One of the most potent forces acting to destabilize the world is seldom mentioned, let alone acknowledged, by corporate journalists or industrial politicians. It is so unfamiliar to Americans as to be virtually invisible, and requires a somewhat lengthy introduction.
Let’s start with the worst exemplar — Saudi Arabia. For many decades, Saudis have enjoyed the cheapest gasoline and diesel-fuel prices on the planet — in 2011, gas sold there for 57 cents a gallon. Now it costs 91 cents. (Think about that for a minute: while world oil prices have dropped to less than half what they were in 2011, the price of Saudi gas has nearly doubled?)
The reason that Saudi gas has been so cheap — and that its price is going up while in most other countries it is going down — is that the Saudis decided long ago to use their fabulous incoming oil wealth to subsidize the fuel prices paid by its citizens. This was not benevolence, it was done to maintain calm and quiet among a harshly subjugated people. The collapse in oil prices has done what the playing out of their oil fields was about to do — slashed their income dramatically. Meanwhile their population has increased, and cheap gas has encouraged profligate consumption. By 2011, nearly one quarter of the entire Saudi budget was being siphoned off by gas subsidies. The Saudis simply cannot afford to maintain the subsidies any longer.
But they can’t afford to stop them, either. History shows that there is no more certain igniter of civil unrest, anywhere in the world, than a sudden increase in fuel prices. And few countries are more afraid than Saudi Arabia of internal unrest. So they are enduring jaw-dropping deficits to keep the subsidies more or less in place. They tinker with them, and complain constantly that they cannot afford them, but so far, they stay, albeit in reduced form. Resistance flares, and flickers, but so far has not exploded into revolution.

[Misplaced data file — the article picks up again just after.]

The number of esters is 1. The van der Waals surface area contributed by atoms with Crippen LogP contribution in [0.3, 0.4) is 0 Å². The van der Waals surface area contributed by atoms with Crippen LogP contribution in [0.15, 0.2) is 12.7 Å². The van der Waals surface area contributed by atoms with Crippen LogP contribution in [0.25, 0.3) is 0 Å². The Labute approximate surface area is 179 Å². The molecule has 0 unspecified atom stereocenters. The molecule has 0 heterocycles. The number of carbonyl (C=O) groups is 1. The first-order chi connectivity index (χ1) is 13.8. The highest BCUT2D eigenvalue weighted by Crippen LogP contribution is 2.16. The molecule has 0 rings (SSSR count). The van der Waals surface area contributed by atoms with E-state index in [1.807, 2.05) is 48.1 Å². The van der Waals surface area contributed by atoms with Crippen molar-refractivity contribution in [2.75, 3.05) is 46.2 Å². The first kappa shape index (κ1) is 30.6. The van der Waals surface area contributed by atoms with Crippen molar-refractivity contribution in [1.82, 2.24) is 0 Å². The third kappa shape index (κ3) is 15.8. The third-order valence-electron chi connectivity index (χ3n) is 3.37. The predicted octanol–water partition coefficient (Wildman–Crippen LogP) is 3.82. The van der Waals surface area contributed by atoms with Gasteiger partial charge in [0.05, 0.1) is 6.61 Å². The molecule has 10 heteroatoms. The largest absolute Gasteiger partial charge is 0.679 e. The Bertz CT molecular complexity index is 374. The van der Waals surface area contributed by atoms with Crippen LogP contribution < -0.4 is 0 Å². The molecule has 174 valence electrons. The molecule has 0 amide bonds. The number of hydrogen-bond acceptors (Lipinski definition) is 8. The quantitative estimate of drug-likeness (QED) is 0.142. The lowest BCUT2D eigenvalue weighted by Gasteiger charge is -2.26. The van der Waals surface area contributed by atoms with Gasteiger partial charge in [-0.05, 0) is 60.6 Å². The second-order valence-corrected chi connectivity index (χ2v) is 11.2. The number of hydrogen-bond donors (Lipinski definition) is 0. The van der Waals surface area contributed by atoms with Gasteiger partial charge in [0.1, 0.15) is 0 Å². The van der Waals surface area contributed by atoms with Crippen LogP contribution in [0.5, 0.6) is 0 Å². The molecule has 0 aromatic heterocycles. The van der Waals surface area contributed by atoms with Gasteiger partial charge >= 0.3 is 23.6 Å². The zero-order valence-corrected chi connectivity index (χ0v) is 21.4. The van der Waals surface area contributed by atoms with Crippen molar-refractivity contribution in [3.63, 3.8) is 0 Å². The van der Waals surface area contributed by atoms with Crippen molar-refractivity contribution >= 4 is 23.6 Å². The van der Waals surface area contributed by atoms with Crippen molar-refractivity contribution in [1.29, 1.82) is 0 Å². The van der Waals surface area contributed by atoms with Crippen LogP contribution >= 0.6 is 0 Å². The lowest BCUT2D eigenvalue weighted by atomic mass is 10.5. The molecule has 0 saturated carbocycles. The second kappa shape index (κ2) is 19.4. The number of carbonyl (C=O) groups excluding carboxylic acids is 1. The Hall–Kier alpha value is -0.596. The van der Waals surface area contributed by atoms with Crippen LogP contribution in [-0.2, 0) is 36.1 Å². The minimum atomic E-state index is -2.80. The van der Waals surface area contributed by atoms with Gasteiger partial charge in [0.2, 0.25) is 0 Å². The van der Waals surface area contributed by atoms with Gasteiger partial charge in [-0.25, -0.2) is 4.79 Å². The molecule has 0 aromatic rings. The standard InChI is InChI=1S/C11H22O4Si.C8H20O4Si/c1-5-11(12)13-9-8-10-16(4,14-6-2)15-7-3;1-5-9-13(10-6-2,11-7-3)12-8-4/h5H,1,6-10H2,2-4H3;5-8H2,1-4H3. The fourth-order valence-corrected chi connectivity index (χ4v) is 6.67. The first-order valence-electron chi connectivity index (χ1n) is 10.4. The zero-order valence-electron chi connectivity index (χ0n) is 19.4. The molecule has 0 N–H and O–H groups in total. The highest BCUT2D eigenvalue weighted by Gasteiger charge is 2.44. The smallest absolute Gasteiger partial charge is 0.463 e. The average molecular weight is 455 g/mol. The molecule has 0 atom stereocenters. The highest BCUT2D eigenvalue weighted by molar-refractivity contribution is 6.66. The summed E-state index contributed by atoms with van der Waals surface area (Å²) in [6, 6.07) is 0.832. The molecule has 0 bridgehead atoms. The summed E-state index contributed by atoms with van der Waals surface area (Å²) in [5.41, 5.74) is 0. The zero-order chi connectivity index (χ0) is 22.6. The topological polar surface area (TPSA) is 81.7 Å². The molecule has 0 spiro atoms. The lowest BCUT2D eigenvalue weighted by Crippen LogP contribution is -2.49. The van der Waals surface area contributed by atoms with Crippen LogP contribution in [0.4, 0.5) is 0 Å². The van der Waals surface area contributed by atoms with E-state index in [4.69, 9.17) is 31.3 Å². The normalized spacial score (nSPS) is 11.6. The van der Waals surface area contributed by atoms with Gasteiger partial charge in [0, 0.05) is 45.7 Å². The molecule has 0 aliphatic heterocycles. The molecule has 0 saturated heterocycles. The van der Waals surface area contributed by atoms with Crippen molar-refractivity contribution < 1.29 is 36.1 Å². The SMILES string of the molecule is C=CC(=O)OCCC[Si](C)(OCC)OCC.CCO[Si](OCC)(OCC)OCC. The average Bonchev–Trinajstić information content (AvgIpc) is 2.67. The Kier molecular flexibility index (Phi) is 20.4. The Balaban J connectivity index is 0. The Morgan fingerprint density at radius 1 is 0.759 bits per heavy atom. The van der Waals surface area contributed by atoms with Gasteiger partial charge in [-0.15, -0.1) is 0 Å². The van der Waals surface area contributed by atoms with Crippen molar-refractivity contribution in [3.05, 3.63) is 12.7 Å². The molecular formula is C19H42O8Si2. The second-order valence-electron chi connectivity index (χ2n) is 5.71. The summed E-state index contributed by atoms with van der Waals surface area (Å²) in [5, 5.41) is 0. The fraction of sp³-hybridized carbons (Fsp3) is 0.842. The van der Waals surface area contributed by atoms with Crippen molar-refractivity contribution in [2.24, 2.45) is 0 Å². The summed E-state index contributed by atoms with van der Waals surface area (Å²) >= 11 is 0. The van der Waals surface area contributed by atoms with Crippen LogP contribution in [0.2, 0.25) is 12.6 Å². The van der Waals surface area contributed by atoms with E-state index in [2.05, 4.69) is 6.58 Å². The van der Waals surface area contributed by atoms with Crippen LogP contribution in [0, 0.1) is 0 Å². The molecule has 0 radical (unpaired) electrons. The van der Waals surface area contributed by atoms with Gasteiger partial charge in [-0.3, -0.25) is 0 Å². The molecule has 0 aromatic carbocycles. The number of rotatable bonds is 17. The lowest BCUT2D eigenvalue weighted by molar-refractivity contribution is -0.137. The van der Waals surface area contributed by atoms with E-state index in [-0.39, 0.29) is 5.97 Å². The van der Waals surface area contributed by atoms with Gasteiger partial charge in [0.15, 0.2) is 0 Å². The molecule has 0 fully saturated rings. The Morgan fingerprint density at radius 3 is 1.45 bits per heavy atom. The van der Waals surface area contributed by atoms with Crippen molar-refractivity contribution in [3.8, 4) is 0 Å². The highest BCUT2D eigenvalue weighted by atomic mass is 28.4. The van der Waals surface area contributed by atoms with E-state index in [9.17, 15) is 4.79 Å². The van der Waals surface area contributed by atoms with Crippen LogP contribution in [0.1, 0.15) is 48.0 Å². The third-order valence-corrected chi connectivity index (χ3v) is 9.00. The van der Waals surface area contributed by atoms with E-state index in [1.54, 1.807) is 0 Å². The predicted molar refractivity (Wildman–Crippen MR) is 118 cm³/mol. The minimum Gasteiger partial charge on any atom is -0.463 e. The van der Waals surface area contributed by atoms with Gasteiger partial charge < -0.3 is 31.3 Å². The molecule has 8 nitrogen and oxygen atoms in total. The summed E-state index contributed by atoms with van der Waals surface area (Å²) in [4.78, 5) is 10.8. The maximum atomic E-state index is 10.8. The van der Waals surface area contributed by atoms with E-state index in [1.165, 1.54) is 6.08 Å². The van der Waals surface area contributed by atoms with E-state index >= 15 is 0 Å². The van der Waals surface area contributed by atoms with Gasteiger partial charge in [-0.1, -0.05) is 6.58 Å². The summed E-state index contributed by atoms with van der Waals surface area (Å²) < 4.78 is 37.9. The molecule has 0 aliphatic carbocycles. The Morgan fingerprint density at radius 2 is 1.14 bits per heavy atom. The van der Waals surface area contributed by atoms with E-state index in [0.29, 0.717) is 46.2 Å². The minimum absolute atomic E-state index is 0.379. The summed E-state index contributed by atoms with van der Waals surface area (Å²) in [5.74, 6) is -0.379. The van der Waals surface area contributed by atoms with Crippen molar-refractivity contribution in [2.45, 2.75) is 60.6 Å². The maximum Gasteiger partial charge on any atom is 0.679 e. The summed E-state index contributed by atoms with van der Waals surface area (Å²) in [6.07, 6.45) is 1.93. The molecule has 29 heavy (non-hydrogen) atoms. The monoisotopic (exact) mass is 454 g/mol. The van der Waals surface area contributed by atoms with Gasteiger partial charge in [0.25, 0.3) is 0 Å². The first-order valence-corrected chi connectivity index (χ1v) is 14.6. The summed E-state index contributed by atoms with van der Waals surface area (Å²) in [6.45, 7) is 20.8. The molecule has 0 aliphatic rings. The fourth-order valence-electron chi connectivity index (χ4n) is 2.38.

In countless other countries around the world, the ebbing of fuel subsidies is second only to climate change as an unacknowledged efficient cause of riot, revolution and ruin. Other examples (not an encyclopedic list):
- Indonesia announced the end of gas subsidies in 2015, hoping to free up about $20 billion a year to pay for, among other things, the oil it can no longer produce and must import.
- Malaysia announced the end of gas and diesel fuel subsidies in 2014, looking to save $6 billion a year.
- Venezuela, its economy decimated by the collapse in oil prices, suspended subsidies two years ago. Now the country that contested with Saudi Arabia for the lowest gas-pump prices in the world is virtually a failed state.
- Mexico, in January of this year (while Americans were transfixed by the spectacle of their new clown prince), facing rampant inflation, a weakening currency, and a faltering oil industry, eliminated gas subsidies and let the pump price shoot up 20 per cent. Mass demonstrations and deadly riots ensued, all across the country, and have not yet subsided,
- Egypt, which once produced all its own petroleum and all its own food, now has to import both. Yet supporting the subsidies established when it was oil-rich is taking a terrible toll. The International Monetary Fund reports that Egypt has been spending on gas subsidies three times its education budget and seven times what it spends on health care.
- Iraq eliminated energy subsidies in 2007, but replaced with price controls, so the population continues to receive a sizeable implicit subsidy as domestic fuel prices are set well below international levels. The size of this implicit subsidy was estimated at over 11 percent of Iraq’s GDP in 2011.
- Iran pays far more in fuel subsidies — $45 billion a year — than Saudi Arabia, or any other country, and has been struggling to get rid of them for a decade. A series of complicated master plans had been enacted, delayed, and partially implemented with the goal of keeping public outrage just below the boiling point. As the tightrope walker said halfway across Niagara Falls — so far, so good.
If we also take into account the massive subsidies given by the wealthy consuming nations of the world to the producers of gas and oil, it becomes obvious that government subsidies are a massive contributor to the other onslaught that is destabilizing the world — climate change. If the governments of the world find it impossible to stop financing this destructive behavior, how can we expect them to find a way to stop it?